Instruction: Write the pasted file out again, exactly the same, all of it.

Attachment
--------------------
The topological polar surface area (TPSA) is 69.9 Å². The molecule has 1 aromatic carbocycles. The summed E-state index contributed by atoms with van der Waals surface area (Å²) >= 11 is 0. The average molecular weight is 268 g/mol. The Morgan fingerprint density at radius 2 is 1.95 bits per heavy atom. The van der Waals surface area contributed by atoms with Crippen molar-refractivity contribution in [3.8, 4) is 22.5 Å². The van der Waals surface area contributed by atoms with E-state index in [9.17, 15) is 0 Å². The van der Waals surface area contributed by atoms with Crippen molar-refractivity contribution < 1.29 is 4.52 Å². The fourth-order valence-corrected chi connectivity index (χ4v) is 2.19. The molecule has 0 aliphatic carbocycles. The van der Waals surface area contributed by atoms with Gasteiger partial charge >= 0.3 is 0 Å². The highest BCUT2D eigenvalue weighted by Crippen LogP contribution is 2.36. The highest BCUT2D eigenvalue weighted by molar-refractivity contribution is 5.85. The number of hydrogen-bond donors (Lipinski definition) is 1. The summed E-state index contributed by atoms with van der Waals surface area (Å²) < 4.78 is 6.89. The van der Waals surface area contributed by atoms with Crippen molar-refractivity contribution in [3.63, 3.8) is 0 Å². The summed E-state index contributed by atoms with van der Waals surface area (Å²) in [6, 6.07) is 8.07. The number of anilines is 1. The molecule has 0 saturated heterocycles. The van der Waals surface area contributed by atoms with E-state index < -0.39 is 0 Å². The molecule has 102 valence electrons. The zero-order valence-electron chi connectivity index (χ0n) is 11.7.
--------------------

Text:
The topological polar surface area (TPSA) is 69.9 Å². The molecule has 1 aromatic carbocycles. The summed E-state index contributed by atoms with van der Waals surface area (Å²) >= 11 is 0. The average molecular weight is 268 g/mol. The Morgan fingerprint density at radius 2 is 1.95 bits per heavy atom. The van der Waals surface area contributed by atoms with Crippen molar-refractivity contribution in [3.8, 4) is 22.5 Å². The van der Waals surface area contributed by atoms with E-state index in [9.17, 15) is 0 Å². The van der Waals surface area contributed by atoms with Crippen molar-refractivity contribution < 1.29 is 4.52 Å². The fourth-order valence-corrected chi connectivity index (χ4v) is 2.19. The molecule has 0 aliphatic carbocycles. The van der Waals surface area contributed by atoms with Gasteiger partial charge >= 0.3 is 0 Å². The highest BCUT2D eigenvalue weighted by Crippen LogP contribution is 2.36. The highest BCUT2D eigenvalue weighted by molar-refractivity contribution is 5.85. The number of hydrogen-bond donors (Lipinski definition) is 1. The summed E-state index contributed by atoms with van der Waals surface area (Å²) < 4.78 is 6.89. The van der Waals surface area contributed by atoms with Crippen molar-refractivity contribution in [3.63, 3.8) is 0 Å². The summed E-state index contributed by atoms with van der Waals surface area (Å²) in [6, 6.07) is 8.07. The number of anilines is 1. The molecule has 0 saturated heterocycles. The van der Waals surface area contributed by atoms with E-state index < -0.39 is 0 Å². The molecule has 102 valence electrons. The zero-order valence-electron chi connectivity index (χ0n) is 11.7.